Permit me to do a brief appraisal of the importance of Lagos to us as a people. Lagos is not just a city in Nigeria, it is the symbol of the black race and the city most representative of our people. It is the city wholly built by the labour, intellect and capacity of Africans.
I think ‘black’ will not even be an appropriate description of our race or the pigmentation of our skin colour. Black does not represent anything good in any culture. It is a derogatory term in all human cultures.
No deity, to the best of my knowledge, is represented by the black colour. We are not even black sensu stricto. The darkest member of our race is not even close to the black colour. If in doubt, check your skin now.
I prefer to refer to us as the ‘First Race’, because anthropological and genetic studies have confirmed that we are the first people to emerge on the face of the earth and that all others migrated out of Africa. Hence, the “Out of Africa” theory of human dispersal. But I digress!
With a GDP of circa $140 billion, Lagos would be the fifth largest economy in Africa, if it were a country, just as California in the United States would be the fifth largest economy in the world, if it were a country.
2040, it is projected that Lagos will be the third largest urban conurbation in the world, with 39 million people, following Tokyo in Japan and Delhi in India.
The influential London based Financial Times describes Lagos as a success story within the Nigerian paradox, crediting the successive state governors since 1999 with phenomenal transformation of the state.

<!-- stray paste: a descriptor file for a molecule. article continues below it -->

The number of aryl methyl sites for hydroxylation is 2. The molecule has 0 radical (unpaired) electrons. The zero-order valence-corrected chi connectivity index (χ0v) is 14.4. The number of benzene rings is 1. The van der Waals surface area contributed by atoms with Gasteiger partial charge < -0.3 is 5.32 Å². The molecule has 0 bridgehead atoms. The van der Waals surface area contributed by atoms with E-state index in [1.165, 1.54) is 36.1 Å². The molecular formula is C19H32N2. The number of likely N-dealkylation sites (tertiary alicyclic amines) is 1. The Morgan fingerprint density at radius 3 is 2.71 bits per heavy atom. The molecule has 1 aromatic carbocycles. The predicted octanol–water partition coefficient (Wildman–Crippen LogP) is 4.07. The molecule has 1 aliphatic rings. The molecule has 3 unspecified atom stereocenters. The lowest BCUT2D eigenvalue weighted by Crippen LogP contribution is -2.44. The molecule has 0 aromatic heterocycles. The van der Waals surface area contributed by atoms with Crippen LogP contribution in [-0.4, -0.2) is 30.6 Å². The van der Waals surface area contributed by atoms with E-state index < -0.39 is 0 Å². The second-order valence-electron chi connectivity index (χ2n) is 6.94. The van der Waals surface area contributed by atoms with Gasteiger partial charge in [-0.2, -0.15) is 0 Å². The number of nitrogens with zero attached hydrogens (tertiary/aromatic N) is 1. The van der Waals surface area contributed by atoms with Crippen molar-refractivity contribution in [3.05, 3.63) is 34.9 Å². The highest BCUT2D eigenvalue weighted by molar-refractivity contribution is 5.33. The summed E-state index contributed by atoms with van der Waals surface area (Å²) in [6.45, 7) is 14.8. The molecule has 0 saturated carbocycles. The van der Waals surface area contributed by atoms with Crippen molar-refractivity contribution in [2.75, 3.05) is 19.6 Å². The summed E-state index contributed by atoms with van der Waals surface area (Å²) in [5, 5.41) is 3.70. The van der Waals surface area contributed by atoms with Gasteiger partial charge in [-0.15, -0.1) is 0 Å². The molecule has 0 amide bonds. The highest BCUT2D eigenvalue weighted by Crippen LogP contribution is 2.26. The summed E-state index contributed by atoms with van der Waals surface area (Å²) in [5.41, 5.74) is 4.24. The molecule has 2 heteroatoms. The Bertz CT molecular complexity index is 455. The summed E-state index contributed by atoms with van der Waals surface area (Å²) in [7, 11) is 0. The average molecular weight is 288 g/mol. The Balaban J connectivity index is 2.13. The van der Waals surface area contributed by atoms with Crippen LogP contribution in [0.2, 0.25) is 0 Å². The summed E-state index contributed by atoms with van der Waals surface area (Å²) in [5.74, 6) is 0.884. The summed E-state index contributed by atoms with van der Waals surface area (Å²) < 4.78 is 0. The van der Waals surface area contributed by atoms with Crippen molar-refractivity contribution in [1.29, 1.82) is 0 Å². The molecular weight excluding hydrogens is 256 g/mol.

Security challenges are of global concern and, therefore, not peculiar to us. The world is increasingly facing insecurity whose main causes are armed conflicts, terrorism, banditry, organised crime, food shortages, epidemics, and extreme political contestations, among others.
Lagos security challenges include, but are not limited to, armed robbery, carjacking, burglaries, pipeline and public infrastructure vandalism, frauds and white-collar crimes, cybercrime, road accidents, ritual killing, land and property theft, murderous armed gangsterism cultism, piracy and theft of intellectual property & domestic violence. A dangerous new dimension was added last month with prolonged protests dovetailing into an orgy of killings, looting, vandalism and arsonist attacks on public and private property and, bizarrely, cannibalism.
We must all pause and reflect on how this came upon us. The youths are the pride and glory of any people. We must understand that the youths are a unique demographic. People under the age of 25 constitute 46 per cent of global population while they are 60 per cent in Africa.
They must be commended for the courage to start a movement that shook the foundation of this nation in a way never done before. However, much as they are a great asset, they also can be a great risk –to themselves and to the society – if their energy is not positively channelled.
This call is to the best among the youth, those representing the best of morality, dignity, decency &behaviour, to take upon themselves to purge their ranks of these undesirables, since they cannot dictate the pace of society. If they do, it will lead to the ruination of everyone.
We all, especially the youths owe Lagos a critical & solemn attention. For the youths, it is their future that is at stake. As we have regrettably seen in the past one month, all the efforts of a century can be wiped out in a day, which will require not less than 50yrs to recover That is why the issue of security in Lagos should be paramount. Conflict is the precursor to conflagration and consequent instability. Conflict prevention and quick resolution are therefore prerequisites to stability and security of lives and property and development.
Lagos is for all of us to celebrate, build, nurture, promote and enhance because we shall be defined ultimately as a people by what we make of Lagos and Nigeria.